Alexis de Tocqueville and James Madison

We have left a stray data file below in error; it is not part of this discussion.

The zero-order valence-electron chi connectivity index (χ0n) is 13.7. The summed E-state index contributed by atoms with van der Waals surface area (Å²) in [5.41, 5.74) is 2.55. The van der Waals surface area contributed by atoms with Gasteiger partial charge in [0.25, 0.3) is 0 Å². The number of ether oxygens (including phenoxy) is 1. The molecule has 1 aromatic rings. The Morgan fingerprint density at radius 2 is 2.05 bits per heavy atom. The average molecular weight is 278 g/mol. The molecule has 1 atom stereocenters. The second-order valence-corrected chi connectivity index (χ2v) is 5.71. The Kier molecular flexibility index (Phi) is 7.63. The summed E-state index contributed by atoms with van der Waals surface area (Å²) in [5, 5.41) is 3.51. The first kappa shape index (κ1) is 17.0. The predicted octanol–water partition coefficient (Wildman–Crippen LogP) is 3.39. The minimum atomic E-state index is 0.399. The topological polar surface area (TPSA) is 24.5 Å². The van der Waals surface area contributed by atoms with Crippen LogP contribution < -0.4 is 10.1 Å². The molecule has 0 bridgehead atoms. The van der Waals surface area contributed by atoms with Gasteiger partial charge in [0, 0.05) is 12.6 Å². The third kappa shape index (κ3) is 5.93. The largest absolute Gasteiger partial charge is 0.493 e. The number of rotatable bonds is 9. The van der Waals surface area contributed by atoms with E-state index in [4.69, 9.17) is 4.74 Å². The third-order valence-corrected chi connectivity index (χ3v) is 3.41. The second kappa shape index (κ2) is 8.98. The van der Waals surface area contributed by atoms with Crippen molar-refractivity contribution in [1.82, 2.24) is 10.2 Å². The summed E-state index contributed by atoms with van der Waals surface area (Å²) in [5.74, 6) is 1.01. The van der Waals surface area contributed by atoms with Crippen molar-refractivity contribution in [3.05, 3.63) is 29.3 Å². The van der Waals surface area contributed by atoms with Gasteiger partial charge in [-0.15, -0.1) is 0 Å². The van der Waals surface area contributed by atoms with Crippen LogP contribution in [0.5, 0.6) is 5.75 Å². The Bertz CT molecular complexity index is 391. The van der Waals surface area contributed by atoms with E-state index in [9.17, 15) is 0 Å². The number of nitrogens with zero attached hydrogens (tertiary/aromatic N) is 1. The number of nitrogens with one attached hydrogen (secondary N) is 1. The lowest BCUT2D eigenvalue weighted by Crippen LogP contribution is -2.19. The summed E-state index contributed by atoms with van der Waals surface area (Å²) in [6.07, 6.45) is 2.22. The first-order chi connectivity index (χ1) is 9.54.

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Alexis de Tocqueville and James Madison had two distinctly different philosophical views when it came to the problem of “majority tyranny.” In Tocqueville and the Tyranny of the Majority, Morton J. Horwitz discusses in length the writings of the Frenchman when he came to and became fascinated by America. Horowitz argues each man believes the public’s best interests and freedoms were being terrorized. The former (de Tocqueville) believed that society itself is a monster, but the latter (Madison) believed danger came from a temporarily impassioned majority making lasting decisions in government. The problem that has prevented us from solving tyranny in government is the lingering ignorance combined with the open interpretation of each person’s and each branch of government’s role. Madison was more partial to the belief that the size of the growing nation would also allow for growth of more separate interests to prevent one majority. The encompassing social pressure, however, is something that Madison didn’t account for. What Madison hoped was, “…that no common interest or passion will be likely to unite a majority of the whole number in an unjust pursuit.” (Kernell, pg.349) “ Madison's conception was basically "political" while Tocqueville's was fundamentally "social" or "cultural." Where Madison was worried about tyranny of a majority through the instrument of government and law, Tocqueville pondered the oppressions of a democratic society that did not need to use political institutions as instruments of coercion. If they both feared tyrannical majorities, then, they were, nevertheless, thinking about very different kinds of majorities.” While Madison was somewhat of an elitist and very distrusting of the knowledge of the people, in Federalist #68 he and his comrades, outlined in a less insulting way that the point of the Electoral College is to preserve "the sense of the people," while at the same time ensuring that a president is chosen "by men most capable of analyzing the qualities adapted to the station, and acting under circumstances favorable to deliberation, and to a judicious combination of all the reasons and inducements which were proper to govern their choice." (Jefferson, #68) This is the most important and still very relevant way that Madison established a protection against the majority that he so feared with an institutional solution. While the public might be, for the most part, ignorant of smaller issues and offices, many believe it is way past due that the Electoral College is replaced when it comes to the supreme responsibility of electing the president. The 2000 election was definitely a turning point in that view, especially with the conservative leaning court confirming what many feel was a cheat in the system that doesn’t really account for the popular vote. Countering the winner-take-all Electoral College system, however, would be Tocqueville who would feel that it is a blatant suppression of one man’s The problem isn’t that American’s face a numerical majority politically; it’s that they face manipulation from society, which is just as influential as political institutions. Mr. Alexis Tocqueville’s whole analyzation, consciously or subconsciously, was trying to find a means to use in this information and apply it to his home country of France. According to Horwitz, Tocqueville believed, “The attainment of freedom was not simply a matter of restraining governors or of making government ultimately responsible to the people, for it depended on the habits and traditions of the people as well.” The problem when a person is restrained in such a way, as Tocqueville feared was the case in America, is that the problem cannot be dealt with in terms of institutional solutions. (pg. 302) The problem is society, not government. The great tyranny in America is that men can lose the ability to form and act on their own opinions because of the majority. Honestly, a new page has turned from those days, in modern...
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